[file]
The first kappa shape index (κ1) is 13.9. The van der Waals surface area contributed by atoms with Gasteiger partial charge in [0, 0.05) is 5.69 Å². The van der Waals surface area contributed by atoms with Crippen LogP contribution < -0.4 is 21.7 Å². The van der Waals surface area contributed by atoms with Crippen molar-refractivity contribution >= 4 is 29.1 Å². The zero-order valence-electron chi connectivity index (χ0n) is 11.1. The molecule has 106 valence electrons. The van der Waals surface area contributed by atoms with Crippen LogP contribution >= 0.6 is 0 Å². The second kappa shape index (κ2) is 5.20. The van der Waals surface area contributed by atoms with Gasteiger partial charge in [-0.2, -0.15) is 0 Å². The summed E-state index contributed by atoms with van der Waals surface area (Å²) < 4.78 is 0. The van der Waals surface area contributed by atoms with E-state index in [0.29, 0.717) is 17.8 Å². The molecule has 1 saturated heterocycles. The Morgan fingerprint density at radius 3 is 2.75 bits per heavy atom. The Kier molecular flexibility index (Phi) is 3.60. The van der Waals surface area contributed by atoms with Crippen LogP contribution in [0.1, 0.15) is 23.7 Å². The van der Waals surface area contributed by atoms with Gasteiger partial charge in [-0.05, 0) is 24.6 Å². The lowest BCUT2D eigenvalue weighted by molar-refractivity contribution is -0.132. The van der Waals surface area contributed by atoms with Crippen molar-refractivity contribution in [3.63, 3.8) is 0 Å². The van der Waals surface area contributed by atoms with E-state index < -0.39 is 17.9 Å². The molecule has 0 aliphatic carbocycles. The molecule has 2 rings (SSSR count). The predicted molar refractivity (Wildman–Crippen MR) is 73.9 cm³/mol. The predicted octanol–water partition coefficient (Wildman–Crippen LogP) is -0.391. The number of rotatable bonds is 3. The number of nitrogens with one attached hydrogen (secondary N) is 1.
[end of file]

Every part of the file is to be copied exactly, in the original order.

The first kappa shape index (κ1) is 13.9. The van der Waals surface area contributed by atoms with Gasteiger partial charge in [0, 0.05) is 5.69 Å². The van der Waals surface area contributed by atoms with Crippen LogP contribution < -0.4 is 21.7 Å². The van der Waals surface area contributed by atoms with Crippen molar-refractivity contribution >= 4 is 29.1 Å². The zero-order valence-electron chi connectivity index (χ0n) is 11.1. The molecule has 106 valence electrons. The van der Waals surface area contributed by atoms with Crippen LogP contribution >= 0.6 is 0 Å². The second kappa shape index (κ2) is 5.20. The van der Waals surface area contributed by atoms with Gasteiger partial charge in [-0.2, -0.15) is 0 Å². The summed E-state index contributed by atoms with van der Waals surface area (Å²) < 4.78 is 0. The van der Waals surface area contributed by atoms with E-state index in [0.29, 0.717) is 17.8 Å². The molecule has 1 saturated heterocycles. The Morgan fingerprint density at radius 3 is 2.75 bits per heavy atom. The Kier molecular flexibility index (Phi) is 3.60. The van der Waals surface area contributed by atoms with Crippen LogP contribution in [0.1, 0.15) is 23.7 Å². The van der Waals surface area contributed by atoms with Gasteiger partial charge in [-0.05, 0) is 24.6 Å². The lowest BCUT2D eigenvalue weighted by molar-refractivity contribution is -0.132. The van der Waals surface area contributed by atoms with Crippen molar-refractivity contribution in [3.63, 3.8) is 0 Å². The van der Waals surface area contributed by atoms with E-state index < -0.39 is 17.9 Å². The molecule has 0 aliphatic carbocycles. The molecule has 2 rings (SSSR count). The predicted molar refractivity (Wildman–Crippen MR) is 73.9 cm³/mol. The predicted octanol–water partition coefficient (Wildman–Crippen LogP) is -0.391. The number of rotatable bonds is 3. The number of nitrogens with one attached hydrogen (secondary N) is 1.